Ford assembly line
Workers assemble a Ford F-150 Lightning at the Rouge Electric Vehicle Center in Dearborn, Michigan. Credit: Ford Motor Company

The following commentary was written by Alli Gold Roberts, state policy director, and Zach Friedman, federal policy director, at Ceres. See our commentary guidelines for more information.

We are at a crucial period in the shift to electric vehicles. A growing number of companies are moving to electrify their corporate fleets to reduce costs on fuel and maintenance, and the auto industry is making significant investments into battery and vehicle production in the United States — recognizing they need to stay competitive in a changing global market toward clean cars and trucks.

Ambitious public policy — from federal tax credits to the clean vehicle standards adopted by a growing number of states — is helping to grow the market for electric vehicles. Still, there is more work to be done to create the strong, advanced domestic auto and trucking industries we need to meet the growing demand. Achieving that vision will require more collaboration, investments, and policy action. And much of that must go toward building out the infrastructure to support electric vehicles — the charging stations, the supply chains, the workforces, and more.

That is why Congress rightly included strategic investments in domestic electric vehicle and charging infrastructure manufacturing and deployment in the bipartisan Infrastructure Investment and Jobs Act of 2021, a historic investment in U.S. competitiveness that was signed into law two years ago this week.  

The law delivered on a generation of urgent calls to invest in U.S. infrastructure, and has already begun delivering billions upon billions of dollars to upgrade and modernize bridges, roads, tunnels, railways, airports, electric grids, water pipes, and much more. Widely supported by the public and private sectors alike, the bipartisan achievement is a testament to the virtue of good-faith collaboration to address a long-term challenge. And that includes building the infrastructure we need to create a more sustainable and forward-looking transportation system by supporting the growth of electric vehicles.

The law’s investments include programs designed to increase ease of electric vehicle charging. Most prominently is the creation of the first-ever national electric vehicle charging network, a $7.5 billion partnership between the federal and state governments. By helping to fund a half-million new chargers across the nation’s highways, the National Electric Vehicle Initiative will provide predictability to motorists that they will be able to charge up on the interstate system every 50 miles or so. Every state submitted a plan to participate in the program, with Ohio as the first to break ground at a charging station near Columbus in October and more states quickly following suit.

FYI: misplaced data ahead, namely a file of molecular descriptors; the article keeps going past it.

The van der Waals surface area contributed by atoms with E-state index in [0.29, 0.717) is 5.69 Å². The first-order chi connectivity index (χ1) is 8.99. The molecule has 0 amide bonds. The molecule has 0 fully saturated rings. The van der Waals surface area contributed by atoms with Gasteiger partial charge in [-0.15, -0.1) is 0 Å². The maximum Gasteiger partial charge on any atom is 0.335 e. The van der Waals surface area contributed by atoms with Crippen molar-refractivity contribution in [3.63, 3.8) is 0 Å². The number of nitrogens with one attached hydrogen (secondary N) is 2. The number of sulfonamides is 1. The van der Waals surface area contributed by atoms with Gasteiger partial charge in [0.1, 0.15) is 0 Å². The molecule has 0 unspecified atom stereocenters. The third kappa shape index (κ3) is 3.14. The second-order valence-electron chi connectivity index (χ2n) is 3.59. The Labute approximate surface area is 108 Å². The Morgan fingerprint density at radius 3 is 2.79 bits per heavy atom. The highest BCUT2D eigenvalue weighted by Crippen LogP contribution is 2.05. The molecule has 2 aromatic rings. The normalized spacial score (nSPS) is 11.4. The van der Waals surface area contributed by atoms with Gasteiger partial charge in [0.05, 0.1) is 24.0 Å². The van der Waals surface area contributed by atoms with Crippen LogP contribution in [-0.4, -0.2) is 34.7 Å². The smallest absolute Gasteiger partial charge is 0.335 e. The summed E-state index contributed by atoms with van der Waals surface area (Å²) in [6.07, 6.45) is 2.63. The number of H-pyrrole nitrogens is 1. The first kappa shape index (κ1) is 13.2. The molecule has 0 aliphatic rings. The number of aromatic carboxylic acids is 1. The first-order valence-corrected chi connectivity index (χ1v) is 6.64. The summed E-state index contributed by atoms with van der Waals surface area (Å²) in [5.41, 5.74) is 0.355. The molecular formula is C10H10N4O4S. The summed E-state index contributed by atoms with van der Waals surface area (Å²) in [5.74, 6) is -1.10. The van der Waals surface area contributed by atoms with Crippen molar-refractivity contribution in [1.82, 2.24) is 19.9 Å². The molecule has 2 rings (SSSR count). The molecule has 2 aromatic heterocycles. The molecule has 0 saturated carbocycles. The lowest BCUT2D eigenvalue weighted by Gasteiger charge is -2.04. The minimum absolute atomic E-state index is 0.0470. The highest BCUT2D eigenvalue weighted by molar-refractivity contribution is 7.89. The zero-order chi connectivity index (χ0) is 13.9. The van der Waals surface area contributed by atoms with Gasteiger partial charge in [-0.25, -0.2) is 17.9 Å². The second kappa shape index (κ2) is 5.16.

The package also brought a $7 billion investment to U.S. electric vehicle supply chains, helping to ensure the most crucial electric vehicle components are made, processed, and assembled here in the U.S. These programs will bolster U.S. energy security by reducing our dependency on international markets as electric vehicles grow in popularity.

And the law’s electric vehicle investments provide a robust foundation for the market to build upon. Manufacturers like Siemens, for example, have expanded their footprint in the U.S. to support the build-out of the charging network, including at a new manufacturing hub in Texas. And through their strike this fall, the United Auto Workers won union representation at battery plants that received investments under the bipartisan infrastructure law — including at Ultium Cells, a joint venture from General Motors that received a $2.5 billion Department of Energy loan for facilities in Michigan, Ohio, and Tennessee. This victory supports the creation of good-paying jobs and ensures workers and communities benefit from the clean vehicle transition.

At Ceres, the sustainability nonprofit where we each work with companies to support public policies that are good for the climate and the economy, we have seen firsthand as businesses increasingly prioritize technology and solutions that are good for the climate and for their bottom lines. That is why they are increasingly vocal advocates for public policies that help expand electric vehicle growth and reduce vehicle miles traveled.

In 2022, they pushed for passage of the nation’s largest-ever federal climate and clean energy investment, the Inflation Reduction Act and its tax credits designed to encourage both manufacturing and sales of electric vehicles in the U.S. — leading to even greater private investment in electric vehicle manufacturing and infrastructure. And this year, leading businesses are pushing the U.S. Environmental Protection Agency to finalize strong anti-pollution standards that would further accelerate the widespread adoption of electric and other clean vehicles, while also providing certainty for their investments, and strengthening the competitiveness of the U.S. auto and trucking industries. 

Businesses have long been among the strongest champions of upgrades to the infrastructure the economy depends on, as seen in the strong corporate support for the 2021 infrastructure bill. And just like roads and bridges are key drivers of economic activity, electric vehicle growth and the ambitious policies to encourage it are only possible with the right infrastructure in place. Two years in, thanks to continued partnership between the public and private sectors, the Infrastructure Investment and Jobs Act is now beginning to deliver it.